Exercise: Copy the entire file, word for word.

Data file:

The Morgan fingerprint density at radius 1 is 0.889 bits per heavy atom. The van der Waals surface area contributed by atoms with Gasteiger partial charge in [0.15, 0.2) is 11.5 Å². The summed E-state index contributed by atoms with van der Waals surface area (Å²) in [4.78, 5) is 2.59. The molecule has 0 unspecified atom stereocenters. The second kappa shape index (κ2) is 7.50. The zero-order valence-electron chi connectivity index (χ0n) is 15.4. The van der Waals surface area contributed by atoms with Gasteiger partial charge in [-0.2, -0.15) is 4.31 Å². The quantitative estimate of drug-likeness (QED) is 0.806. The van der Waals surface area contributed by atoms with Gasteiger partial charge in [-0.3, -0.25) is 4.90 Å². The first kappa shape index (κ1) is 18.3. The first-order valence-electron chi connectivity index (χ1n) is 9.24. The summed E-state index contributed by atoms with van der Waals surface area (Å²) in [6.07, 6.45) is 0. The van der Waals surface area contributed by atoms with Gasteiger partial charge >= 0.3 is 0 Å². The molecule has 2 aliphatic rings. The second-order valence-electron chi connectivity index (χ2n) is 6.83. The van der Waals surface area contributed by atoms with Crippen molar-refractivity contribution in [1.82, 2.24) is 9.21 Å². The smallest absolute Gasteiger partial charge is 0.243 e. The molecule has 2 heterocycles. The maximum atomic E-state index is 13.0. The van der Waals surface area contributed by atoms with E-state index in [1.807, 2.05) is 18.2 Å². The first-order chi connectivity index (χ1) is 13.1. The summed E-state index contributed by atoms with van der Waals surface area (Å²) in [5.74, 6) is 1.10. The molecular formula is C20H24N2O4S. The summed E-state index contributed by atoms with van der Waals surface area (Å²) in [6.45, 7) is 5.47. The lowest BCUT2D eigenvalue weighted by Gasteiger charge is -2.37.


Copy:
The Morgan fingerprint density at radius 1 is 0.889 bits per heavy atom. The van der Waals surface area contributed by atoms with Gasteiger partial charge in [0.15, 0.2) is 11.5 Å². The summed E-state index contributed by atoms with van der Waals surface area (Å²) in [4.78, 5) is 2.59. The molecule has 0 unspecified atom stereocenters. The second kappa shape index (κ2) is 7.50. The zero-order valence-electron chi connectivity index (χ0n) is 15.4. The van der Waals surface area contributed by atoms with Gasteiger partial charge in [-0.2, -0.15) is 4.31 Å². The quantitative estimate of drug-likeness (QED) is 0.806. The van der Waals surface area contributed by atoms with Gasteiger partial charge in [-0.3, -0.25) is 4.90 Å². The first kappa shape index (κ1) is 18.3. The first-order valence-electron chi connectivity index (χ1n) is 9.24. The summed E-state index contributed by atoms with van der Waals surface area (Å²) in [6.07, 6.45) is 0. The van der Waals surface area contributed by atoms with Gasteiger partial charge >= 0.3 is 0 Å². The molecule has 2 aliphatic rings. The second-order valence-electron chi connectivity index (χ2n) is 6.83. The van der Waals surface area contributed by atoms with Crippen molar-refractivity contribution in [1.82, 2.24) is 9.21 Å². The smallest absolute Gasteiger partial charge is 0.243 e. The molecule has 2 heterocycles. The maximum atomic E-state index is 13.0. The van der Waals surface area contributed by atoms with E-state index in [1.807, 2.05) is 18.2 Å². The first-order chi connectivity index (χ1) is 13.1. The summed E-state index contributed by atoms with van der Waals surface area (Å²) in [5.74, 6) is 1.10. The molecular formula is C20H24N2O4S. The summed E-state index contributed by atoms with van der Waals surface area (Å²) in [6.45, 7) is 5.47. The lowest BCUT2D eigenvalue weighted by Gasteiger charge is -2.37.